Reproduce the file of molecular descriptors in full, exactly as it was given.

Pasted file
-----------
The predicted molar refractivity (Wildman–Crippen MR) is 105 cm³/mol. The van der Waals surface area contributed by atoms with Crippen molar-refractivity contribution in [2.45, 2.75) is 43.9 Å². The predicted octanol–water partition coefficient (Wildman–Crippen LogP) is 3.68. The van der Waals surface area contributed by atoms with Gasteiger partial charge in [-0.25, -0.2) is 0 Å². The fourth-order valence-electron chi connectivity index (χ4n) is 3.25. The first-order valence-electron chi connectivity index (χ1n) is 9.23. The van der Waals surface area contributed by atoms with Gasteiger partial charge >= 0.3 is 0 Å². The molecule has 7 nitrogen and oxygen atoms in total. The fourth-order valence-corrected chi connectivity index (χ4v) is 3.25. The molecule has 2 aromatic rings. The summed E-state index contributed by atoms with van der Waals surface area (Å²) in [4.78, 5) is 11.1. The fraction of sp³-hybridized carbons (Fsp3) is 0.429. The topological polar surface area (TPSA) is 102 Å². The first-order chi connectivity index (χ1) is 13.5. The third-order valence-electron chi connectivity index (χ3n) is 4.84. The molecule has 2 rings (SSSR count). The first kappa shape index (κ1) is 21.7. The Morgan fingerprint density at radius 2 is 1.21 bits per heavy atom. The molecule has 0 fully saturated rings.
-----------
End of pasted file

The predicted molar refractivity (Wildman–Crippen MR) is 105 cm³/mol. The van der Waals surface area contributed by atoms with Crippen molar-refractivity contribution in [2.45, 2.75) is 43.9 Å². The predicted octanol–water partition coefficient (Wildman–Crippen LogP) is 3.68. The van der Waals surface area contributed by atoms with Gasteiger partial charge in [-0.25, -0.2) is 0 Å². The fourth-order valence-electron chi connectivity index (χ4n) is 3.25. The first-order valence-electron chi connectivity index (χ1n) is 9.23. The van der Waals surface area contributed by atoms with Gasteiger partial charge >= 0.3 is 0 Å². The molecule has 7 nitrogen and oxygen atoms in total. The fourth-order valence-corrected chi connectivity index (χ4v) is 3.25. The molecule has 2 aromatic rings. The summed E-state index contributed by atoms with van der Waals surface area (Å²) in [4.78, 5) is 11.1. The fraction of sp³-hybridized carbons (Fsp3) is 0.429. The topological polar surface area (TPSA) is 102 Å². The first-order chi connectivity index (χ1) is 13.5. The third-order valence-electron chi connectivity index (χ3n) is 4.84. The molecule has 2 rings (SSSR count). The first kappa shape index (κ1) is 21.7. The Morgan fingerprint density at radius 2 is 1.21 bits per heavy atom. The molecule has 0 fully saturated rings.